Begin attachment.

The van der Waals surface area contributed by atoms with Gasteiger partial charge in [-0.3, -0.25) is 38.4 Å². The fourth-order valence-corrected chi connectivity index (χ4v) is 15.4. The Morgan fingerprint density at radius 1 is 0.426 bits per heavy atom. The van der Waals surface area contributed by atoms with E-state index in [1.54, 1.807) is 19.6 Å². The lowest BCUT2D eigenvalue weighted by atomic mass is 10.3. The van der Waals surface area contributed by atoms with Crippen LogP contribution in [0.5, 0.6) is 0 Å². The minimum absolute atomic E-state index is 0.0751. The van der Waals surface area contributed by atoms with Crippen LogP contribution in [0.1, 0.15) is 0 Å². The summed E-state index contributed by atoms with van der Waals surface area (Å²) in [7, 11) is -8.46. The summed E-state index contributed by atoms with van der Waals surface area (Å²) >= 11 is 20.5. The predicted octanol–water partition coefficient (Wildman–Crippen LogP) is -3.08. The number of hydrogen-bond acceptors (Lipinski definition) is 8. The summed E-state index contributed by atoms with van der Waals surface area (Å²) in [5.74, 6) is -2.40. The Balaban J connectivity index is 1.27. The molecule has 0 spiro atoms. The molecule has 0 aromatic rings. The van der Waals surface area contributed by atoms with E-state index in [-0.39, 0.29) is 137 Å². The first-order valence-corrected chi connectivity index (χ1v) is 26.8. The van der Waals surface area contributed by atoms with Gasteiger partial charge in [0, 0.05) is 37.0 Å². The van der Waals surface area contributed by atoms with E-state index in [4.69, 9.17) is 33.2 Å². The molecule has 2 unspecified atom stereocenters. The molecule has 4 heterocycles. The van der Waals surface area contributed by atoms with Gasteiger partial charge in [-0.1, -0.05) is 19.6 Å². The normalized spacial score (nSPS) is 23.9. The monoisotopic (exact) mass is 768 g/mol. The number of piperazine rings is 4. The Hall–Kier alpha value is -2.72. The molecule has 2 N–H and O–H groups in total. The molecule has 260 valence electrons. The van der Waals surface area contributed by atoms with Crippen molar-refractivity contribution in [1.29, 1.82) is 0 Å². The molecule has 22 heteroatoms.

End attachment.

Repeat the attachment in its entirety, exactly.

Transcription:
The van der Waals surface area contributed by atoms with Gasteiger partial charge in [-0.3, -0.25) is 38.4 Å². The fourth-order valence-corrected chi connectivity index (χ4v) is 15.4. The Morgan fingerprint density at radius 1 is 0.426 bits per heavy atom. The van der Waals surface area contributed by atoms with E-state index in [1.54, 1.807) is 19.6 Å². The lowest BCUT2D eigenvalue weighted by atomic mass is 10.3. The van der Waals surface area contributed by atoms with Crippen LogP contribution in [0.5, 0.6) is 0 Å². The minimum absolute atomic E-state index is 0.0751. The van der Waals surface area contributed by atoms with Crippen LogP contribution in [0.1, 0.15) is 0 Å². The summed E-state index contributed by atoms with van der Waals surface area (Å²) in [7, 11) is -8.46. The summed E-state index contributed by atoms with van der Waals surface area (Å²) >= 11 is 20.5. The predicted octanol–water partition coefficient (Wildman–Crippen LogP) is -3.08. The number of hydrogen-bond acceptors (Lipinski definition) is 8. The summed E-state index contributed by atoms with van der Waals surface area (Å²) in [5.74, 6) is -2.40. The Balaban J connectivity index is 1.27. The molecule has 0 spiro atoms. The molecule has 0 aromatic rings. The van der Waals surface area contributed by atoms with E-state index in [-0.39, 0.29) is 137 Å². The first-order valence-corrected chi connectivity index (χ1v) is 26.8. The van der Waals surface area contributed by atoms with Gasteiger partial charge in [0, 0.05) is 37.0 Å². The van der Waals surface area contributed by atoms with E-state index in [4.69, 9.17) is 33.2 Å². The molecule has 2 unspecified atom stereocenters. The molecule has 4 heterocycles. The van der Waals surface area contributed by atoms with Gasteiger partial charge in [-0.1, -0.05) is 19.6 Å². The normalized spacial score (nSPS) is 23.9. The monoisotopic (exact) mass is 768 g/mol. The number of piperazine rings is 4. The Hall–Kier alpha value is -2.72. The molecule has 2 N–H and O–H groups in total. The molecule has 260 valence electrons. The van der Waals surface area contributed by atoms with Crippen molar-refractivity contribution in [1.29, 1.82) is 0 Å². The molecule has 22 heteroatoms.